King Taco Restaurant, Inc. v. King Taco Express, Inc. et al, No. 2:2008cv00281 - Document 59 (D. Nev. 2010)

Court Description: ORDER Denying 52 Defendants' Motion to Set Aside 46 Order Granting Motion for Summary Judgment; and Granting 49 Plaintiffs' Motion for Attorneys' Fees. Plaintiff is awarded attorneys' fees in the amount of $39,147.50. The Court Clerk shall enter judgment accordingly. Signed by Judge Larry R. Hicks on 7/15/10. (Copies have been distributed pursuant to the NEF - EDS)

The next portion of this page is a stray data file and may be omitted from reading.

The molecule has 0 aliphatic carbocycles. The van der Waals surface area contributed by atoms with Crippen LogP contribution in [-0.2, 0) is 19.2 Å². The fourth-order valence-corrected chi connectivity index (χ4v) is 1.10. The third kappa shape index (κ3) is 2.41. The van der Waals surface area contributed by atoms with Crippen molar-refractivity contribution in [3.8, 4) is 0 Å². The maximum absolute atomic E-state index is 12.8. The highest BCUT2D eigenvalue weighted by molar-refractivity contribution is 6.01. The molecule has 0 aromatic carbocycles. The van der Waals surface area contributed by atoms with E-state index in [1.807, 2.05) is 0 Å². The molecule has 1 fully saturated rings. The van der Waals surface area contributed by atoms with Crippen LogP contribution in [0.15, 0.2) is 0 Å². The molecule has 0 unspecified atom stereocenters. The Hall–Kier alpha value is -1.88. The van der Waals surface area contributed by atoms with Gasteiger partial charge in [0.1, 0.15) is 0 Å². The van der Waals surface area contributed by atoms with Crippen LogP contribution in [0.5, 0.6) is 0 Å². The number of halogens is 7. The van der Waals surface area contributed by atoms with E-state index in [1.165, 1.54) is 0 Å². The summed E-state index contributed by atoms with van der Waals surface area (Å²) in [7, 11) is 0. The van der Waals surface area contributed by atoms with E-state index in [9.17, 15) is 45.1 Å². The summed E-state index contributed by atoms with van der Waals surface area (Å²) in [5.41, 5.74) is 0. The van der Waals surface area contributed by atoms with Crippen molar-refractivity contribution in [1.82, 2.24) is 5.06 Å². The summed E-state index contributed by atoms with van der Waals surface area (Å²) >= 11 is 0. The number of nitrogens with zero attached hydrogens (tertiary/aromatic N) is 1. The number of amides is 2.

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King Taco Restaurant, Inc. v. King Taco Express, Inc. et al Doc. 59 1 2 3 4 5 6 UNITED STATES DISTRICT COURT 7 DISTRICT OF NEVADA 8 *** ) ) ) ) ) ) ) ) ) ) ) ) ) ) ) 9 KING TACO RESTAURANT, INC., a California corporation, 10 Plaintiff, 11 v. 12 13 14 KING TACO EXPRESS, INC., a Nevada corporation, EMMANUEL LUNA, an individual, SOL CELENE ROJAS, an individual, 15 Defendants. 2:08-CV-00281-LRH-PAL ORDER 16 Before the court is Plaintiff King Taco Restaurant’s Motion for Attorneys’ Fees (#491). 17 18 Defendants King Taco Express, Emmanuel Luna, and Sol Celene Rojas (collectively “Defendants”) 19 have not responded. 20 I. 21 Facts and Procedural History This is a trademark infringement and unfair trade practices dispute arising out of 22 Defendants’ use of the name “King Taco Express.” Plaintiff is a California corporation that owns a 23 chain of restaurants that sell inexpensive Mexican food. Since 1973, Plaintiff has used the “King 24 Taco” mark in connection with and to identify its restaurant services and to distinguish its products 25 26 1 Refers to the court’s docket entry number. Dockets.Justia.com 1 from similar products offered by other companies. Plaintiff owns a registered trademark for “King 2 Taco” and two related design trademarks. Plaintiff has restaurants in thirteen cities in California 3 and is currently seeking to expand into the Southwest. In particular, Plaintiff is targeting Las 4 Vegas, Nevada for its next major expansion. 5 Defendant King Taco Express is a Nevada corporation that owns a restaurant in Las Vegas, 6 Nevada that also sells inexpensive Mexican food. Since April 16, 2003, Defendants have been 7 operating the restaurant under the name “King Taco” or “King Taco Express.” 8 9 10 On October 2, 2009, this court granted Plaintiff’s unopposed motion for summary judgement on the trademark infringement and unfair trade practices claims. As the prevailing party in the case, Plaintiff now seeks an award of attorneys’ fees pursuant to 15 U.S.C. § 1117(a). 11 On March 18, 2010, Defendants filed a motion to set aside the summary judgement order 12 (#52). On April 23, 2010, the court issued an order (#56) granting Defendants thirty days to submit 13 briefing and evidence setting forth meritorious defenses to Plaintiff’s claims. On June 17, 2010, 14 after Defendants failed to submit any documents, the court issued a minute order (#58) giving 15 Defendants an additional seven days to comply with the April 23, 2010, order. Because Defendants 16 have not responded, the court will deny the motion to set aside and will now address Plaintiff’s 17 Motion for Attorneys’ Fees. 18 II. 19 Discussion Under 15 U.S.C. § 1117(a), a court may award reasonable attorneys’ fees to the prevailing 20 party in “exceptional cases.” Gracie v. Gracie, 217 F.3d 1060, 1068 (9th Cir. 2000) (quoting 15 21 U.S.C. § 1117(a). While the statute does not define the term “exceptional,” generally a trademark 22 case is exceptional when the court finds that the defendant acted maliciously, fraudulently, 23 deliberately, or willfully. Earthquake Sound Corp. v. Bumper Indus., 352 F.3d 1210, 1216 (9th 24 Cir. 2003); Rio Props., Inc. v. Rio Int’l Interlink, 284 F.3d 1007, 1023 (9th Cir. 2002) (upholding 25 award of attorneys’ fees under § 1117(a) based on finding that defendant acted “knowingly, 26 2 1 2 maliciously, and oppressively, and with intent to . . . injure”). Here, Plaintiff argues that it is entitled to an award of attorneys’ fees because Defendants 3 willfully and knowingly infringed Plaintiff’s trademarks. (Pl.’s Mot. Attorneys’ Fees (#49) 1:27.) 4 However, the record at the time of the summary judgement order (#46), which the court decided on 5 the merits, did not contain evidence showing the willful and deliberate nature of infringement. 6 Indeed, the court noted in its order on summary judgement that there was no evidence before the 7 court relating to Defendants’ intent. 8 Nonetheless, the Ninth Circuit held in Rio Properties that even in the absence of evidence 9 showing the defendant’s intent, the district court correctly determined on the basis of the entry of 10 default judgement that the defendant knowingly, willfully, and oppressively infringed on the 11 plaintiff’s trademarks. 284 F.3d at 1023. In particular, the Ninth Circuit affirmed the district 12 court’s award of attorneys’ fees based on the entry of default judgement for the defendant’s 13 deliberate failure to comply with discovery orders. Id. at 1021-23. 14 The Ninth Circuit subsequently held that the decision in Rio Properties “expressly 15 foreclosed” the argument that the infringement was not “malicious, fraudulent, deliberate or 16 willful” in cases where the complaint pled willful infringement and the district court entered default 17 judgement. Derek Andrew, Inc. v. Poof Apparel Corp., 528 F.3d 696, 702 (9th Cir. 2008) 18 (concluding that the grant of attorneys’ fees under 15 U.S.C. § 1117(a) was proper, but remanding 19 for a recalculation of the amount). Following the general rule of law that, upon the entry of default 20 judgement, the court accepts the factual allegations in the complaint as true, the court concluded 21 that when a complaint alleges willful infringement and the court subsequently enters default 22 judgement, the court must find for the purposes of attorneys’ fees that the infringement was willful. 23 Id. See also Chevron U.S.A., Inc. v. In N Out Minimart on Broadway, Inc., No. C09-0018, 2009 24 U.S. Dist. LEXIS 53211, at *1-2, 2009 WL 1608458, at *1 (W.D. Wash. June 5, 2009) (holding 25 that the allegation of willful infringement and the entry of default judgement sufficiently 26 3 1 established plaintiff’s entitlement to attorneys’ fees under the Lanham Act); Gallup, Inc. v. Bus. 2 Research Bureau (Pvt.) Ltd., No. C08-01577, 2009 U.S. Dist. LEXIS 33262, at *11-12, 2009 WL 3 941756, at *5 (N.D. Cal. Apr. 3, 2009) (awarding attorneys’ fees pursuant to 15 U.S.C. § 1117(a) 4 based on the allegation that defendants willfully infringed and the entry of default judgement due to 5 defendants’ failure to respond to the complaint); BBQ Hut, Inc. v. Maelin Enters., LLC, No.06- 6 2050, U.S. Dist. LEXIS 109698, at *7-8, 2008 WL 2687685, at *3 (D. Ariz. July 3, 2008) (finding 7 that upon the entry of default judgement, the court accepts the factual allegations of willful 8 infringement as true, thus entitling the plaintiff to attorneys’ fees under the Lanham Act). 9 Here, in its order on summary judgement, the court found that Defendants’ failure to 10 respond to Plaintiff’s discovery requests resulted in the automatic admission of allegations relating 11 to Defendants’ intent. As with the admission of facts as true upon the entry of default judgement, 12 “[w]hen a party seeks discovery pursuant to Rule 36, a failure to timely respond to requests for 13 admission results in automatic admission of the matters requested.” Wright v. Paul Revere Life Ins. 14 Co., 291 F.Supp.2d 1104, 1111 (C.D. Cal. 2003) (internal quotation marks and citations omitted). 15 In the order on summary judgement, the court concluded that in failing to respond to 16 Plaintiff’s request for admissions, Defendants admitted the following: (1) the goods and services 17 Defendants sell are identical to those Plaintiff sells; (2) Defendants promote their goods and 18 services under the “King Taco Express” trademark in the same marketing channels as those used by 19 Plaintiff; and (3) Defendants chose to use the “King Taco Express” trademark because of their 20 knowledge of and familiarity with Plaintiff’s “King Taco” trademarks in connection with Mexican 21 food and related services. On these facts, the court determined that Plaintiff had demonstrated an 22 absence of material facts as to whether Defendants knowingly infringed Plaintiff’s trademarks and 23 knowingly represented that their restaurant is affiliated with Plaintiff’s trademarks. 24 Although this court issued two orders (##56, 58) allowing Defendants to present evidence 25 setting forth meritorious defenses to Plaintiff’s claims, Defendants have not done so. Accordingly, 26 4 1 no evidence on the record contradicts or questions the court’s finding of willful infringement. 2 Moreover, prior to initiating this suit in March 2008, Plaintiffs requested that Defendants cease and 3 desist from using the “King Taco” trademark. (Pl.’s Mot. Summ. J. (#44), Ex. 1, ¶ 17.) As such, 4 since March 2008, Defendants knew that their use of the name “King Taco” infringed Plaintiff’s 5 trademarks. Further, it appears that Defendants continued to operate as “King Taco Express” until 6 March 2010, when they learned that they could no longer renew their business license under that 7 name because of the court’s injunction. (See Decl. Emmanuel Luna (#52) ¶ 4.) Based on the 8 court’s prior finding of willful infringement and the additional evidence suggesting that even after 9 Plaintiff initiated this suit, Defendants continued to infringe the trademarks, the court finds that the 10 trademark infringement in this case is exceptional and thus falls within the scope of 15 U.S.C. § 11 1117(a). 12 Plaintiff seeks to recover $39,052.00 in attorneys’ fees. This amount reflects the legal fees 13 Plaintiff incurred from March 3, 2008, through October 19, 2009. In support of its request, 14 Plaintiff presents the declarations of Carol A. Gefis, Jay Y. Chiu, and Mark Borghese, along with 15 records itemizing the work performed and the fees incurred. (Pl.’s Mot. Attorneys’ Fees (#49), Ex. 16 1-3.) 17 To determine reasonable attorneys’ fees, courts in the Ninth Circuit use the “lodestar” 18 method. Under this method, the court multiplies the reasonable hourly rate by the number of hours 19 reasonably expended in the litigation. Morales v. City of San Rafael, 96 F.3d 359, 363-65 (9th Cir. 20 1995). In calculating the lodestar figure, the court considers the following the factors: (1) the time 21 and labor required; (2) the novelty and difficulty of the issues; (3) the skill required to perform the 22 legal service properly; (4) the preclusion of employment to the attorney due to acceptance of the 23 case; (5) the customary fee; (6) whether the fee is fixed or contingent; (7) time limitations imposed 24 on the client or the circumstances; (8) the amount involved and the results obtained; (9) the 25 experience, reputation, and ability of the attorneys; (10) the “undesirability” of the case, if any; (11) 26 5 1 the nature and length of the professional relationship with the client; and (12) awards in similar 2 cases. Fischer v. SJB-P.D. Inc., 214 F.3d 1115, 1119 n.3 (9th Cir. 2000) (citing Kerr v. Screen 3 Guild Extras, Inc., 526 F.2d 67, 70 (9th Cir. 1975)). 4 The first step in setting reasonable attorneys’ fees is to determine the number of hours 5 Plaintiff’s attorneys reasonably expended on the litigation. Morales, 96 F.3d at 363-65. Relevant 6 Kerr factors include (1) the time and labor required, (2) the results obtained and the amount 7 involved, and (3) the novelty and difficulty of the questions involved. 8 9 Here, Plaintiff’s attorneys worked on this case for approximately one hundred and fifty nine hours from March 3, 2008, until October 19, 2009. According to the declarations and itemized 10 records, attorneys from Oswald & Yap LLP worked on this case for 83.7 hours, and attorneys from 11 Weide & Miller, Ltd. for 74.3 hours. As their detailed records indicate, the attorneys spent these 12 hours preparing numerous motions filed in this case and researching applicable trademark law and 13 available legal remedies for Defendants’ failure to comply with discovery. In light of the 14 substantial work required as a result of Defendants’ failure to fully participate in this litigation and 15 cooperate during discovery, along with the complexity of this action, the total hours Plaintiff claims 16 are not excessive. 17 The second step in setting the reasonable attorneys’ fees is to determine a reasonable hourly 18 rate. Factors relevant to this analysis include (1) the novelty and difficulty of the questions 19 involved, (2) the special skill and experience of counsel, (3) the quality of representation, and (4) 20 results obtained. See id. at 364 n.9. Here, depending on the attorney’s experience, the hourly rates 21 of attorneys from Oswald & Yap LLP ranged from $195 to $335 per hour. The rate of attorneys 22 from Weide & Miller, Ltd. was between $255 and $265 per hour. Considering the experience and 23 training of the attorneys and the complexity of the subject-matter involved in this action, these rates 24 appear to be a reasonable reflection of the difficulty involved and the skill and time required in this 25 case. 26 6 1 The final step in determining the reasonable attorneys’ fees is to multiply the number of 2 hours reasonably worked by the reasonable hourly rate for each person who performed the work. 3 According to this calculation, the total fee for work completed by the attorneys of Oswald & Yap 4 LLP is $19,421.50. Mr. Oswald worked on the case for 21.6 hours at a rate of $335 per hour for a 5 total of $7,236.00. Mr. Chiu, worked for 60.3 hours at a rate of $195 per hour for a total of 6 $11,758.50. Plaintiff also paid Ms. Gefis $427 for 1.4 hours at $305 per hour. As to the attorneys 7 of Weide & Miller, Ltd., the total amount of their legal fees is $19,726.00. Specifically, Mr. 8 Borghese worked 41.3 hours at a rate of $255 per hour and 29.5 hours at a rate of $265 per hour for 9 a total of $18,349.00. In addition, Plaintiff paid Mr. Gile $1,377.00 for 5.4 hours of work 10 performed on this case at a rate of $255 per hour. The total legal fees Plaintiff incurred in this 11 action are $39,147.50.2 12 There is a “strong presumption” that the lodestar figure represents a “reasonable fee” that 13 the court should enhance or reduce only in “rare and exceptional cases.” Fischer, 214 F.3d at 1119 14 n.4 (citation omitted). In light of the court’s earlier findings, Defendants’ repeated failure to 15 comply with this court’s orders and provide evidence in their favor, and the lack of opposition to 16 the Motion for Attorneys’ Fees, the court will not reduce the attorneys’ fees. Thus, the court will 17 award Plaintiff attorneys’ fees in the amount of $39,147.50. 18 IT IS THEREFORE ORDERED that Defendants’ Motion to Set Aside Summary 19 Judgement Order (#52) is DENIED. 20 /// 21 22 23 24 25 26 2 There is a slight discrepancy between the attorneys’ fees Plaintiff sought and the amount the court will award. In its calculation of the attorneys’ fees, Plaintiff used an average billing rate of approximately $245 per hour for all attorneys. (Pl.’s Mot. Attorneys’ Fees (#49) 6:13-15.) However, to determine reasonable attorneys’ fees, the court multiplies the number of hours reasonably worked by the reasonable hourly rate for each person who performed work on the case. See Schneider v. Elko County Sheriff’s Dep’t, 17 F. Supp. 2d 1162, 1166 (D. Nev. 1998); Kasza v. Browner, 932 F. Supp. 254, 259 (D. Nev. 1996) (calculating attorneys’ fees based on individual, not average rates). 7 1 2 IT IS FURTHER ORDERED that Plaintiff’s Motion for Attorneys’ Fees (#49) is GRANTED. Plaintiff is awarded attorneys’ fees in the amount of $39,147.50. 3 The Court Clerk shall enter judgment accordingly. 4 IT IS SO ORDERED. 5 DATED this 15th day of July, 2010. 6 7 8 __________________________________ LARRY R. HICKS UNITED STATES DISTRICT JUDGE 9 10 11 12 13 14 15 16 17 18 19 20 21 22 23 24 25 26 8